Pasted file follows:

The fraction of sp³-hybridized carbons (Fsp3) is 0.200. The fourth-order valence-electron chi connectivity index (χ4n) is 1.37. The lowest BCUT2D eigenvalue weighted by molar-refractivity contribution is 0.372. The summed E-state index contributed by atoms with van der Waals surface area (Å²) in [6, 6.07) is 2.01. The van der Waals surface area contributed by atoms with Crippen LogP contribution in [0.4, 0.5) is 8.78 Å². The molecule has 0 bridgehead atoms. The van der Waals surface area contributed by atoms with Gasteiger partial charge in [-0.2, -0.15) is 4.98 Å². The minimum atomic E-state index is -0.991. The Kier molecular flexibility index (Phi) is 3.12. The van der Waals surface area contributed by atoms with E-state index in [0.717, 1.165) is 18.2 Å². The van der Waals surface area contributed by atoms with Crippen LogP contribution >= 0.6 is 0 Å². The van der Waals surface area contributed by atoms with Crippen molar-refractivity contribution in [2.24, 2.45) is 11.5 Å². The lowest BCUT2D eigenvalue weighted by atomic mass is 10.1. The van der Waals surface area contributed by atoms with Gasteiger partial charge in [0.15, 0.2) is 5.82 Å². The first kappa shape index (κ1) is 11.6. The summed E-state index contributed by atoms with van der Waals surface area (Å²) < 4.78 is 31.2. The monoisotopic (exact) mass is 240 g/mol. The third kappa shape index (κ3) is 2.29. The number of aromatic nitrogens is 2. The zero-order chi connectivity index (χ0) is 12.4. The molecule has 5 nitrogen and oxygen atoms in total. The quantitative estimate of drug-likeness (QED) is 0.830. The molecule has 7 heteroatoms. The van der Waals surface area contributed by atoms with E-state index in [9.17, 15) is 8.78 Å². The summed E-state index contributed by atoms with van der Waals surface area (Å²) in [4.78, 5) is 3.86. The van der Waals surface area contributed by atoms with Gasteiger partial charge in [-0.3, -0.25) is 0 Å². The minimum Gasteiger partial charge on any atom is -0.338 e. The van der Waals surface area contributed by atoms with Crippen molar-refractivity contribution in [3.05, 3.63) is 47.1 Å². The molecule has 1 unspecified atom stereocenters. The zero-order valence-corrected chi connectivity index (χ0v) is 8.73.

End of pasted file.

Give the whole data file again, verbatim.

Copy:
The fraction of sp³-hybridized carbons (Fsp3) is 0.200. The fourth-order valence-electron chi connectivity index (χ4n) is 1.37. The lowest BCUT2D eigenvalue weighted by molar-refractivity contribution is 0.372. The summed E-state index contributed by atoms with van der Waals surface area (Å²) in [6, 6.07) is 2.01. The van der Waals surface area contributed by atoms with Crippen LogP contribution in [0.4, 0.5) is 8.78 Å². The molecule has 0 bridgehead atoms. The van der Waals surface area contributed by atoms with Gasteiger partial charge in [-0.2, -0.15) is 4.98 Å². The minimum atomic E-state index is -0.991. The Kier molecular flexibility index (Phi) is 3.12. The van der Waals surface area contributed by atoms with E-state index in [0.717, 1.165) is 18.2 Å². The van der Waals surface area contributed by atoms with Crippen LogP contribution >= 0.6 is 0 Å². The van der Waals surface area contributed by atoms with Crippen molar-refractivity contribution in [2.24, 2.45) is 11.5 Å². The lowest BCUT2D eigenvalue weighted by atomic mass is 10.1. The van der Waals surface area contributed by atoms with Gasteiger partial charge in [0.15, 0.2) is 5.82 Å². The first kappa shape index (κ1) is 11.6. The summed E-state index contributed by atoms with van der Waals surface area (Å²) < 4.78 is 31.2. The monoisotopic (exact) mass is 240 g/mol. The third kappa shape index (κ3) is 2.29. The number of aromatic nitrogens is 2. The zero-order chi connectivity index (χ0) is 12.4. The molecule has 5 nitrogen and oxygen atoms in total. The quantitative estimate of drug-likeness (QED) is 0.830. The molecule has 7 heteroatoms. The van der Waals surface area contributed by atoms with E-state index in [9.17, 15) is 8.78 Å². The summed E-state index contributed by atoms with van der Waals surface area (Å²) in [4.78, 5) is 3.86. The van der Waals surface area contributed by atoms with Gasteiger partial charge in [-0.3, -0.25) is 0 Å². The minimum Gasteiger partial charge on any atom is -0.338 e. The van der Waals surface area contributed by atoms with Crippen molar-refractivity contribution in [3.05, 3.63) is 47.1 Å². The molecule has 1 unspecified atom stereocenters. The zero-order valence-corrected chi connectivity index (χ0v) is 8.73.